Wrinkle in Time: Interview with Director Ava DuVernay

Director Ava DuVernay talks about her new film, Wrinkle in Time, her career as as a black woman, and personal life.

Purpose in Life:

Ava DuVernay: It happened for me really late in life.  Most filmmakers go to film school and they are in their 20s, and I didn’t pick up a camera until I was 32 years old. I hadn’t gone to film school, I had full time job, and I didn’t have any money to do it.  But when I picked up a camera and started making things, I thought this is what I want to do in life and I found my place in the universe.


Casting Deric McCabe

AD: We did a worldwide search for Charles Wallace, you needed a boy who was six years old and could be a sweet boy at the top, and turn into the bad seed and evil at the end.  All over the world, we had 19 local casting directors, all reporting to Aisha Coley, my main casting director.  Any place where people spoke English we looked, and we ended up finding him in Burbank.  He lived by the Ikea, three minutes from Disney.  This kid came in, and you see him in the movie, he is something else. He really is a find.  The fact that he was a Filipino-American boy, first Disney was like, how is this going to fit in?  And I said, I really want him in the family, this is the boy.  So let’s expand the boundaries even more and figure out how he could be in this family.  And so we started to play with the idea of can we make this family not only interracial, but also a family with an adopted boy?  It made it even more emotional when Meg says I will not leave my brother.  Two different journalists today came up to me and said that they burst into tears there because they were adopted and to have someone fight for them in the family like they were blood, really was moving to them.


Deric’s Performance

AD: His performance is very muscular for a little boy.  He literally is seven years old, who was such a light to us on set, and he’s very funny and he loves show tunes, I mean these kids now, they memorize, he knows the lyrics to every song on the radio and he has jokes, and he has just so much energy.  And so for us, we were making a kids movie, this is a kids movie.  And so to have his kid energy there, really lifted us up.  But also, Deric is mischievous, he is a mischievous guy, so he had a harder time playing like sweet Charles Wallace, (laughter) I would be like, be the sweetest boy in the world, and he would be like okay.  And then I would say, be the baddest boy in the world, and he loved that.  He really loved to say those things and had a great time.  I don’t have children, so it was really a joy to work with him.  He’s a good boy.

Warrior Filmmaker

AD: I started in independent films, so I didn’t really have to ask people for permission to let me tell stories.  I was a publicist at first, so I knew that there was no easy place for me in Hollywood and no one wanted to hear stories about a black woman’s inner feelings.  I didn’t even waste my time asking, I just made films independently and then one of the films that I made got into Sundance, won at Sundance and from there Shonda Rhimes invited me to direct an episode of “Scandal,” and then I got asked to do “Selma,” and then it happened from there.  It was progressive, I think sometimes there aren’t just those moments of impact, I learned step by step and it’s okay for something to kind of take time and progress and mature and blossom, and that’s how I feel it happened.  Along the way, I just felt confident enough as an outsider, to make more radical decisions than I would have made if I was an insider.  Like to have all women direct “Queen Sugar,” I am not inside of television, it was my first show, so I thought, let’s try it, and if people laugh at it then okay, I will go back on the outside.  There is something freeing about being an outsider and it allowed me to be a little bit more rebellious.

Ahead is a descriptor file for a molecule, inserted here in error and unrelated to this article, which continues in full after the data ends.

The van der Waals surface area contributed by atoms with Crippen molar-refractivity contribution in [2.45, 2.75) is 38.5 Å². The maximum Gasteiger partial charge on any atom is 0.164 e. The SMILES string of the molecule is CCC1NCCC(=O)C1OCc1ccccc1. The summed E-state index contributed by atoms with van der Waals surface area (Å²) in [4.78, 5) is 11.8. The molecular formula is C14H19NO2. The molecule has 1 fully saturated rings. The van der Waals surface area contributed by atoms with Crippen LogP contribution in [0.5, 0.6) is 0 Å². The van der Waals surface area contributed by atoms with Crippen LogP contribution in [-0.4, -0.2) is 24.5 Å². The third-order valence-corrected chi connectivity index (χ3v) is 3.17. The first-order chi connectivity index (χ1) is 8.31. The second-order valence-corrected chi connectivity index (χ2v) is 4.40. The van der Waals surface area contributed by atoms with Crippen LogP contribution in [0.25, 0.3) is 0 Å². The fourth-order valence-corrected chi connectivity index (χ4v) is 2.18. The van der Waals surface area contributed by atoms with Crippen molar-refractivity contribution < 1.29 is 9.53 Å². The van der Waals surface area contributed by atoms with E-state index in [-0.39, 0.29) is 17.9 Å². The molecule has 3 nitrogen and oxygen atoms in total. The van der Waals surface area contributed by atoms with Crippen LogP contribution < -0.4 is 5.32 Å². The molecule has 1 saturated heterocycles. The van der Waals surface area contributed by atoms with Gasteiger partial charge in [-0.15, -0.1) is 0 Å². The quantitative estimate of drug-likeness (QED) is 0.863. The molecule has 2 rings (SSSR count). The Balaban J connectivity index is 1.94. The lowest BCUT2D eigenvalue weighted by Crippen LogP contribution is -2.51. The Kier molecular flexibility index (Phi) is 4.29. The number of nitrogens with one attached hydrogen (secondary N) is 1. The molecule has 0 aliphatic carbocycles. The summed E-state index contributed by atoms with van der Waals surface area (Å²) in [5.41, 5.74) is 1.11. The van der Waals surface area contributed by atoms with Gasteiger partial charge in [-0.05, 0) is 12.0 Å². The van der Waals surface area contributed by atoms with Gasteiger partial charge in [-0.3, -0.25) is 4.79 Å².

Big Budget Movie Directed by Black Woman

AD: I think it’s a big jump, but it’s also a genre jump. I look at Michael Mann and Ridley Scott and Spielberg and Mike Nichols, all these men, have very long careers and they have created canons of work.  And it’s because they were allowed to jump from budget price points, they were allowed to jump in genre, to go from “Selma” and “13th” to “A Wrinkle in Time,” is me saying I want to do what Ang Lee did when he made “The Hulk,” I want to do what Alfonso Cuaron did when he made “Harry Potter,” I want to do what Spielberg did when he made “E.T.,” jumping from genres.  It’s possible, but we don’t see women get the chance to do that, particularly black women, because there are so few making films.  I wanted to tell the story, it’s a leap, it’s a big swing to make a kid’s movie at this point in my career, but it was really to say that there are some things that I believe in in this film, if the jump was possible for me because Disney was inviting me to do it, so I was going to make that leap from 20 million to 120 million right, I was going to do it, and see if I could make it. I am running and I jump and can I get to the other side?  So it feels good to be here on this day, because I feel like okay, we did it.


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